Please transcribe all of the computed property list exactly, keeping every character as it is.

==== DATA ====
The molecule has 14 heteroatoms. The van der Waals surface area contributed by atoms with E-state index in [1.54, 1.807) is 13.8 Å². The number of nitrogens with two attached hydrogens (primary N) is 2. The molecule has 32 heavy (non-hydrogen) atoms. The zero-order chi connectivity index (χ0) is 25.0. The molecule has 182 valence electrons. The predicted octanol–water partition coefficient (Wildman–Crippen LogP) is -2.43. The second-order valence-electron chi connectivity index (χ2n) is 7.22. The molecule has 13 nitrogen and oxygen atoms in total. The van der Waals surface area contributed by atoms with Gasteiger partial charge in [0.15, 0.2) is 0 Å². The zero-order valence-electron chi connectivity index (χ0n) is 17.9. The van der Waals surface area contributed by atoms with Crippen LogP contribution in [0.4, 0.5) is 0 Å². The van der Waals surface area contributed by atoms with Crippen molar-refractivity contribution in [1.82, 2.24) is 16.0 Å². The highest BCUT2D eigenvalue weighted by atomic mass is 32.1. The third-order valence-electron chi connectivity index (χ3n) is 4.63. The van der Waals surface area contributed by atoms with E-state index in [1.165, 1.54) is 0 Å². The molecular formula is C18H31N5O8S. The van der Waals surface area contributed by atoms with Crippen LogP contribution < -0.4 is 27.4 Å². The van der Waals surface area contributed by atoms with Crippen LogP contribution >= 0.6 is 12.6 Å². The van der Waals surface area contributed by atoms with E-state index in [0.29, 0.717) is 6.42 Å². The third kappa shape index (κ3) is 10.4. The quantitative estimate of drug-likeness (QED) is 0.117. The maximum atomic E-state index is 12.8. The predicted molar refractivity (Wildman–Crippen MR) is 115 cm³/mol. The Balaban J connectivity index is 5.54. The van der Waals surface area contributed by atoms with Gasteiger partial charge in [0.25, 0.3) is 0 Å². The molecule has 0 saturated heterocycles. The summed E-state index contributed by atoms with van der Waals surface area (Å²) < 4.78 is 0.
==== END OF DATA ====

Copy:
The molecule has 14 heteroatoms. The van der Waals surface area contributed by atoms with E-state index in [1.54, 1.807) is 13.8 Å². The number of nitrogens with two attached hydrogens (primary N) is 2. The molecule has 32 heavy (non-hydrogen) atoms. The zero-order chi connectivity index (χ0) is 25.0. The molecule has 182 valence electrons. The predicted octanol–water partition coefficient (Wildman–Crippen LogP) is -2.43. The second-order valence-electron chi connectivity index (χ2n) is 7.22. The molecule has 13 nitrogen and oxygen atoms in total. The van der Waals surface area contributed by atoms with Gasteiger partial charge in [0.15, 0.2) is 0 Å². The zero-order valence-electron chi connectivity index (χ0n) is 17.9. The van der Waals surface area contributed by atoms with Crippen LogP contribution in [0.4, 0.5) is 0 Å². The van der Waals surface area contributed by atoms with Crippen molar-refractivity contribution in [1.82, 2.24) is 16.0 Å². The highest BCUT2D eigenvalue weighted by atomic mass is 32.1. The third-order valence-electron chi connectivity index (χ3n) is 4.63. The van der Waals surface area contributed by atoms with E-state index in [1.165, 1.54) is 0 Å². The molecular formula is C18H31N5O8S. The van der Waals surface area contributed by atoms with Crippen LogP contribution < -0.4 is 27.4 Å². The van der Waals surface area contributed by atoms with Crippen LogP contribution >= 0.6 is 12.6 Å². The van der Waals surface area contributed by atoms with E-state index in [0.29, 0.717) is 6.42 Å². The third kappa shape index (κ3) is 10.4. The quantitative estimate of drug-likeness (QED) is 0.117. The maximum atomic E-state index is 12.8. The predicted molar refractivity (Wildman–Crippen MR) is 115 cm³/mol. The Balaban J connectivity index is 5.54. The van der Waals surface area contributed by atoms with Gasteiger partial charge in [0.25, 0.3) is 0 Å². The molecule has 0 saturated heterocycles. The summed E-state index contributed by atoms with van der Waals surface area (Å²) < 4.78 is 0.